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In 2003 Chris guided a team of 5 climbers on the North Ridge of Everest for the Outdoor Life Network’s “Global Extremes” program. This reality TV show aired from early January until early June, 2003. In addition to OLN-TV, the program aired as a prime time special on ABC-TV. Chris’ summit bid ended when he was hit by a falling oxygen cylinder, as he was rescuing a group of climbers at 27,400 ft.

In 2004 Chris returned to the Himalaya, soloing Mt. Lhotse (27, 939 ft), the fourth highest peak in the world. From Nepal he traveled by himself to Pakistan’s Mt. Nanga Parbat (26,658 ft.). As a storm swept over the summit, he turned back within 300 feet of the top, suffering from frostbitten feet, but happy to be alive.

In 2005, Chris returned to Pakistan with a partner, hoping to reach the summits of K2 (28,250 ft) and Broad Peak (26,400 ft.). On Broad Peak they spent a long night in an open bivouac at 8,000 meters and were stopped by high winds and an approaching storm while pushing towards the summit. On K2, a blizzard dropping three feet of snow, with winds blowing to 70 mph turned ended their summit bid at 23,200 ft. That season no one climbed K2.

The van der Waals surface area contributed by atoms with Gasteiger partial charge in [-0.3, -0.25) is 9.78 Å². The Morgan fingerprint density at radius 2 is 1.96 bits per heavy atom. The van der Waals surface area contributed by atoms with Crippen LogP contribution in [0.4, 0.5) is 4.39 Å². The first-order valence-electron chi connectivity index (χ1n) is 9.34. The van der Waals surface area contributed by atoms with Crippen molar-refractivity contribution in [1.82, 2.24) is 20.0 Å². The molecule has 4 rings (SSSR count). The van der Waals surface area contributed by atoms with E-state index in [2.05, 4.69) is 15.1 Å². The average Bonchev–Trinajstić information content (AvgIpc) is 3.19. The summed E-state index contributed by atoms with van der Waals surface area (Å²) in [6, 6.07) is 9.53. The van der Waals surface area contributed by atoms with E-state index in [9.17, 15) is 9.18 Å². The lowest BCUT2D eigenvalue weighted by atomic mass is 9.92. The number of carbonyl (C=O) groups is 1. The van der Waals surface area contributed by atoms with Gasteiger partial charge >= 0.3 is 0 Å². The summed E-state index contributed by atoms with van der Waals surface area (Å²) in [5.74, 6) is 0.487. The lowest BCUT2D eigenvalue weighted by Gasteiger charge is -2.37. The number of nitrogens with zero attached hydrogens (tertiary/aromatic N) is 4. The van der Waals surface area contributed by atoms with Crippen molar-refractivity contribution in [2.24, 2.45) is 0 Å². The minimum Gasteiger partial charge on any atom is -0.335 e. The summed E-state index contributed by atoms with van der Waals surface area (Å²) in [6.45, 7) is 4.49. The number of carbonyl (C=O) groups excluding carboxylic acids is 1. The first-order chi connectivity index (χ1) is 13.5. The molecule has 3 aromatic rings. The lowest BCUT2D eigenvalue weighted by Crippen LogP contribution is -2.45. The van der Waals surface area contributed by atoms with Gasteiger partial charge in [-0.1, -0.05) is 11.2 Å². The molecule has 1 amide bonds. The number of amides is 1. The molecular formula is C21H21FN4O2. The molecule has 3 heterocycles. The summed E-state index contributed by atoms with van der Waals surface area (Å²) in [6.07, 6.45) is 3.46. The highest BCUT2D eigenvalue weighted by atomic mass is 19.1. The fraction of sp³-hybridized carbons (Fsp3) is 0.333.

Chris Warner on Broad PeakIn 2007, Chris lead the successful Shared Summits Expedition to K2, reaching the summit on July 20th. The team filmed their expedition for an NBC special and were nominated for an Emmy Award.

In 2008 Chris and his team was turned back on Nanga Parbat, when several teams pushed to the summit and all lost members. In 2010 Chris and his partner attempted a new route on the South Face of Makalu, but were ultimately unsuccessful.

Big mountains are tough teachers. Willi Unsoeld, America’s philosopher-mountaineer and educator spoke about an expedition not being a success because you summited. The expedition is only a success if you learn something about yourself and apply what you learned back at home.

A co-worker at Outward Bound asked Chris: “for someone who takes such risks in your personal life, why won’t you take a risk with your career?” It was clearly time to start Earth Treks.